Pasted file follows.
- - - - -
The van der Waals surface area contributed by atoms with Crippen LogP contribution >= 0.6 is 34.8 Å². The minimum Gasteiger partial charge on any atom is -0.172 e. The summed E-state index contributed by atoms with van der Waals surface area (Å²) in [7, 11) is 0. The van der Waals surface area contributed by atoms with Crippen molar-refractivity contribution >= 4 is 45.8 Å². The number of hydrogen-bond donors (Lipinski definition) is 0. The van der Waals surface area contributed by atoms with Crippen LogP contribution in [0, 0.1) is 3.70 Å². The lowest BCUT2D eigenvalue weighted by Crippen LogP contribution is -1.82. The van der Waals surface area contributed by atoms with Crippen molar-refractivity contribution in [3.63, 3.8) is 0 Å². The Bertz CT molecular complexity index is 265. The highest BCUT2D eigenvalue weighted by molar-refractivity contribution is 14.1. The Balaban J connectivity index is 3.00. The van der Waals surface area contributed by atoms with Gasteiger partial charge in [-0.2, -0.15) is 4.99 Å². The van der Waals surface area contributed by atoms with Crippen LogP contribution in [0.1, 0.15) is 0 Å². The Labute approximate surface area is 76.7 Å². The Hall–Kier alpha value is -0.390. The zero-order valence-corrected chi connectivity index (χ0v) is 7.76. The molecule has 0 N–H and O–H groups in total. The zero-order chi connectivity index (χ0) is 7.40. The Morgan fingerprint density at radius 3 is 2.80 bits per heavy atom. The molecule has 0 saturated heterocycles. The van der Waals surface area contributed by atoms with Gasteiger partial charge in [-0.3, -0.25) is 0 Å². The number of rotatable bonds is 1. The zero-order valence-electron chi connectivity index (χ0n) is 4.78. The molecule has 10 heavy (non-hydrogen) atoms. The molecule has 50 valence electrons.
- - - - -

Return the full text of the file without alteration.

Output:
The van der Waals surface area contributed by atoms with Crippen LogP contribution >= 0.6 is 34.8 Å². The minimum Gasteiger partial charge on any atom is -0.172 e. The summed E-state index contributed by atoms with van der Waals surface area (Å²) in [7, 11) is 0. The van der Waals surface area contributed by atoms with Crippen molar-refractivity contribution >= 4 is 45.8 Å². The number of hydrogen-bond donors (Lipinski definition) is 0. The van der Waals surface area contributed by atoms with Crippen LogP contribution in [0, 0.1) is 3.70 Å². The lowest BCUT2D eigenvalue weighted by Crippen LogP contribution is -1.82. The van der Waals surface area contributed by atoms with Crippen molar-refractivity contribution in [3.63, 3.8) is 0 Å². The Bertz CT molecular complexity index is 265. The highest BCUT2D eigenvalue weighted by molar-refractivity contribution is 14.1. The Balaban J connectivity index is 3.00. The van der Waals surface area contributed by atoms with Gasteiger partial charge in [-0.2, -0.15) is 4.99 Å². The van der Waals surface area contributed by atoms with Crippen LogP contribution in [0.1, 0.15) is 0 Å². The Labute approximate surface area is 76.7 Å². The Hall–Kier alpha value is -0.390. The zero-order valence-corrected chi connectivity index (χ0v) is 7.76. The molecule has 0 N–H and O–H groups in total. The zero-order chi connectivity index (χ0) is 7.40. The Morgan fingerprint density at radius 3 is 2.80 bits per heavy atom. The molecule has 0 saturated heterocycles. The van der Waals surface area contributed by atoms with Gasteiger partial charge in [-0.3, -0.25) is 0 Å². The number of rotatable bonds is 1. The zero-order valence-electron chi connectivity index (χ0n) is 4.78. The molecule has 10 heavy (non-hydrogen) atoms. The molecule has 50 valence electrons.